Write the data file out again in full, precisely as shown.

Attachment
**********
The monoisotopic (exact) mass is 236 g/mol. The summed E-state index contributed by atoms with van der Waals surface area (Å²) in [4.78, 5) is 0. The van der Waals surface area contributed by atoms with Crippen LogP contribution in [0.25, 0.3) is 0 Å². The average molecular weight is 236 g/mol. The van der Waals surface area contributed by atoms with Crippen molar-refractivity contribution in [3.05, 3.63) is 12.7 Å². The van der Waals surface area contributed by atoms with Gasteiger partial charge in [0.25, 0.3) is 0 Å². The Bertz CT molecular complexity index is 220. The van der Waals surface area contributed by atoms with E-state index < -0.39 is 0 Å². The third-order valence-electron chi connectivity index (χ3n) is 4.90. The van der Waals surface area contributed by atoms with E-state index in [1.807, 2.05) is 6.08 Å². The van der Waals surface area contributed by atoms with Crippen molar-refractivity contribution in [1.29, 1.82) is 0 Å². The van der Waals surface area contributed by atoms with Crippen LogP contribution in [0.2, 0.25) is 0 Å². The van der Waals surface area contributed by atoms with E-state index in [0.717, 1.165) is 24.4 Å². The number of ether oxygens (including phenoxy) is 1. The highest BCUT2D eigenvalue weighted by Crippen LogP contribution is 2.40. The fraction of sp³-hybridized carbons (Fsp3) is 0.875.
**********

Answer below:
The monoisotopic (exact) mass is 236 g/mol. The summed E-state index contributed by atoms with van der Waals surface area (Å²) in [4.78, 5) is 0. The van der Waals surface area contributed by atoms with Crippen LogP contribution in [0.25, 0.3) is 0 Å². The average molecular weight is 236 g/mol. The van der Waals surface area contributed by atoms with Crippen molar-refractivity contribution in [3.05, 3.63) is 12.7 Å². The van der Waals surface area contributed by atoms with Gasteiger partial charge in [0.25, 0.3) is 0 Å². The Bertz CT molecular complexity index is 220. The van der Waals surface area contributed by atoms with E-state index < -0.39 is 0 Å². The third-order valence-electron chi connectivity index (χ3n) is 4.90. The van der Waals surface area contributed by atoms with E-state index in [1.807, 2.05) is 6.08 Å². The van der Waals surface area contributed by atoms with Crippen molar-refractivity contribution in [1.29, 1.82) is 0 Å². The van der Waals surface area contributed by atoms with Crippen LogP contribution in [0.2, 0.25) is 0 Å². The van der Waals surface area contributed by atoms with E-state index in [0.717, 1.165) is 24.4 Å². The number of ether oxygens (including phenoxy) is 1. The highest BCUT2D eigenvalue weighted by Crippen LogP contribution is 2.40. The fraction of sp³-hybridized carbons (Fsp3) is 0.875.